On road end dumps, belly dumps and side dumps have their issues also. The aforementioned dangers with dumping the rock trucks holds true with these trucks also, especially the 35- 40 end dump trailers. I have seen several of these go over when attempting to dump on unlevel, unstable ground or with a breeze blowing. Having wet material or even a rock lodged in the front of the box can cause it to tip over. A spotter dumping trucks should never stand where this box could fall. Another danger for these trucks is overhead utility lines, make and check before hoisting the box! If you hit an electrical line while hoisting the box, stop and call for help… do not attempt to exit the truck, you could be electrocuted when you touch the ground if you are in contact with the truck. After you dump make sure the bed goes all the way down and your P.T.O unit is disengaged before moving the truck… I have seen partially lowered boxes strike overpasses and other things. This can at the very least ruin your day and cause significant damage, but also injury or death.
Belly dumps main danger is backing over someone or something. There is usually a dump man on a paving spread and possibly a flagger… make sure you know where they are before you back up. Make eye contact with the dump man also, he operates the dump valve on the trailer as you are moving. He needs to make sure and walk to the side of the trailer and not get his feet under the trailer tires… they can roll right up the back of your leg and kill you in a heartbeat. I have seen more than one person that was backed over by a belly dump… backup alarms are mandatory but people on the ground turn them out after awhile, necessitating that the driver pay close attention and it is preferable to toot his air horn a couple of time before backing up. This holds true for other on road trucks also.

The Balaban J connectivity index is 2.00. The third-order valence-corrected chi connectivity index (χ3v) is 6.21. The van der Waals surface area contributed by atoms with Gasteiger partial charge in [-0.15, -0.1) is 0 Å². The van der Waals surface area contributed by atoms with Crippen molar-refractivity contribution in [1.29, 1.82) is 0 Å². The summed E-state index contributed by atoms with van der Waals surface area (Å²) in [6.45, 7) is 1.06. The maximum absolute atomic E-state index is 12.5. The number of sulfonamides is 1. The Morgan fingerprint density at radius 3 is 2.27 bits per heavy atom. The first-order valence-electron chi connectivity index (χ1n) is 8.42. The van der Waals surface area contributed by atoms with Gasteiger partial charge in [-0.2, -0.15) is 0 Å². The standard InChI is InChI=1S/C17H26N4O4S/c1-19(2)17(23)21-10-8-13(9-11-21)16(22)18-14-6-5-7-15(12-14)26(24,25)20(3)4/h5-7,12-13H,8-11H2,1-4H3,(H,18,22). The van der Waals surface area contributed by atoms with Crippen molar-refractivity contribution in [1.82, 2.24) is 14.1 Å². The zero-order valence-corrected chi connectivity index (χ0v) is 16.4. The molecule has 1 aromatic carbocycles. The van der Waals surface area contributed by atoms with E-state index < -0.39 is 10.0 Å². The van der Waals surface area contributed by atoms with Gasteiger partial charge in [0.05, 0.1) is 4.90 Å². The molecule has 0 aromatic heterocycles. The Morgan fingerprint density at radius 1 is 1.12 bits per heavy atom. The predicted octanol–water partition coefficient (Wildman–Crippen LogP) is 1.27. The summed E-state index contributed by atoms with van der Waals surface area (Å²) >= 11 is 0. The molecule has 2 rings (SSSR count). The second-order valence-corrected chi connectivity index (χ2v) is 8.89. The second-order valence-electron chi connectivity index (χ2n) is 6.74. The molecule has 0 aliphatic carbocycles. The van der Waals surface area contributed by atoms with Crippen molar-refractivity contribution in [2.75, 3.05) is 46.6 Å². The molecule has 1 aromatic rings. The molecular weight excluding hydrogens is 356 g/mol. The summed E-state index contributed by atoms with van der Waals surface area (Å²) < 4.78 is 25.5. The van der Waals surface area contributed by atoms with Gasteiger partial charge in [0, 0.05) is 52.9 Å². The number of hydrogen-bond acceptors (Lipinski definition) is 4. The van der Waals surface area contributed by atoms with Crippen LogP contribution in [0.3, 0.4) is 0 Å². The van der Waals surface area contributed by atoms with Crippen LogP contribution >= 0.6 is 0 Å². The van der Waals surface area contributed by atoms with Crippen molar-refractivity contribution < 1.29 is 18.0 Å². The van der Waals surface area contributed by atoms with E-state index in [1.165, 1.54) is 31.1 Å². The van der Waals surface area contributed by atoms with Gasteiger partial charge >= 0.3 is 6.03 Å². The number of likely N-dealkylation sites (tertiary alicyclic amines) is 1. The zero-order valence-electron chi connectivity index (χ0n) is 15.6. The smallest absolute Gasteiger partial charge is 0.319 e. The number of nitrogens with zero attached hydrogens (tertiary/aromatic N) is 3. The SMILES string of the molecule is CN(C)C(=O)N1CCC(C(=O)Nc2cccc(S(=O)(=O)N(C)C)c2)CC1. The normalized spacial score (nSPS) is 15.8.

Side dumps are very prone to tipping over while dumping… so much one driver I worked with got to the point of being able to shut the engine off before the tractor tipped over. The reason for them tipping over is that the weight of the load all goes to the side while dumping. Most of the rollovers occur while dumping on the fly. To be on the safe side, stop while dumping and or jackknife the tractor 90 degrees away from the direction of the dump.
Back hoes share some of the same capabilities as the track hoe as well as some others. The underground dangers are the same; the blind spot on a backhoe is in front of the machine while the operator is digging with the boom on the rear, the operator frequently “pushes” the machine forward while digging. You can tell when he is going to do this when he lifts the outriggers and lifts the front bucket. Laborers should stand clear of the boom if you are in a trench and make eye contact with the operator if you need to check something within the reach of the boom. The turning brake features on the back hoes are very handy if you know how and when to use them… however when you are not using them make sure they are latched together. I have seen back hoes turn unexpectedly when these are unlatched… one taking out a outhouse and another time a transport driver rolled one off of a trailer, the only thing hurt those times was pride. Never operate the controls from outside of the machine, it is very easy to be crushed and seriously injured or killed while doing this.
I have personally seen seatbelts save many lives and serious injury, wear them!
This article is not a substitute for a safety program or proper training and supervision. It is for information only.